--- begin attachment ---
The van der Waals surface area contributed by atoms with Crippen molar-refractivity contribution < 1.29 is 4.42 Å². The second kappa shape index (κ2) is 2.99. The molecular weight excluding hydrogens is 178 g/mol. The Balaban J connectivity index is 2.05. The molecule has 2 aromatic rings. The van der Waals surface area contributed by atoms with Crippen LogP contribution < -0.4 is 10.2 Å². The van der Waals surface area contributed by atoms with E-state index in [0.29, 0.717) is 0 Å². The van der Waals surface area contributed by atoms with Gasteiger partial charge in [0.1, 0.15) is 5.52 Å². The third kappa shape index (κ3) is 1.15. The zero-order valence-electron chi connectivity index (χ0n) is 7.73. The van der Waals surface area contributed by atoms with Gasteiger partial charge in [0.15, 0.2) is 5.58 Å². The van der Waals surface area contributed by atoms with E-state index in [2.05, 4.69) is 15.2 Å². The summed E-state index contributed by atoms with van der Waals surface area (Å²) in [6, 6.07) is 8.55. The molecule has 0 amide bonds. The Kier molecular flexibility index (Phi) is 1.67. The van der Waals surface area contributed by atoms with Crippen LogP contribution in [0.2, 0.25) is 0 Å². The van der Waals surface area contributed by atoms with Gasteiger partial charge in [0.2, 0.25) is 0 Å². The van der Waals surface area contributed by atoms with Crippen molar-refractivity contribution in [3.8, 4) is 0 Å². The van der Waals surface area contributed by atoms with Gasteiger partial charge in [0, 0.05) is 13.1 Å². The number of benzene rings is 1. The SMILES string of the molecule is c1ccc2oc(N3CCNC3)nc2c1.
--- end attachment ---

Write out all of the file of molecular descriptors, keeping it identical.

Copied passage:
The van der Waals surface area contributed by atoms with Crippen molar-refractivity contribution < 1.29 is 4.42 Å². The second kappa shape index (κ2) is 2.99. The molecular weight excluding hydrogens is 178 g/mol. The Balaban J connectivity index is 2.05. The molecule has 2 aromatic rings. The van der Waals surface area contributed by atoms with Crippen LogP contribution < -0.4 is 10.2 Å². The van der Waals surface area contributed by atoms with E-state index in [0.29, 0.717) is 0 Å². The van der Waals surface area contributed by atoms with Gasteiger partial charge in [0.1, 0.15) is 5.52 Å². The third kappa shape index (κ3) is 1.15. The zero-order valence-electron chi connectivity index (χ0n) is 7.73. The van der Waals surface area contributed by atoms with Gasteiger partial charge in [0.15, 0.2) is 5.58 Å². The van der Waals surface area contributed by atoms with E-state index in [2.05, 4.69) is 15.2 Å². The summed E-state index contributed by atoms with van der Waals surface area (Å²) in [6, 6.07) is 8.55. The molecule has 0 amide bonds. The Kier molecular flexibility index (Phi) is 1.67. The van der Waals surface area contributed by atoms with Crippen LogP contribution in [0.2, 0.25) is 0 Å². The van der Waals surface area contributed by atoms with Gasteiger partial charge in [0.2, 0.25) is 0 Å². The van der Waals surface area contributed by atoms with Crippen molar-refractivity contribution in [3.8, 4) is 0 Å². The van der Waals surface area contributed by atoms with Gasteiger partial charge in [0, 0.05) is 13.1 Å². The number of benzene rings is 1. The SMILES string of the molecule is c1ccc2oc(N3CCNC3)nc2c1.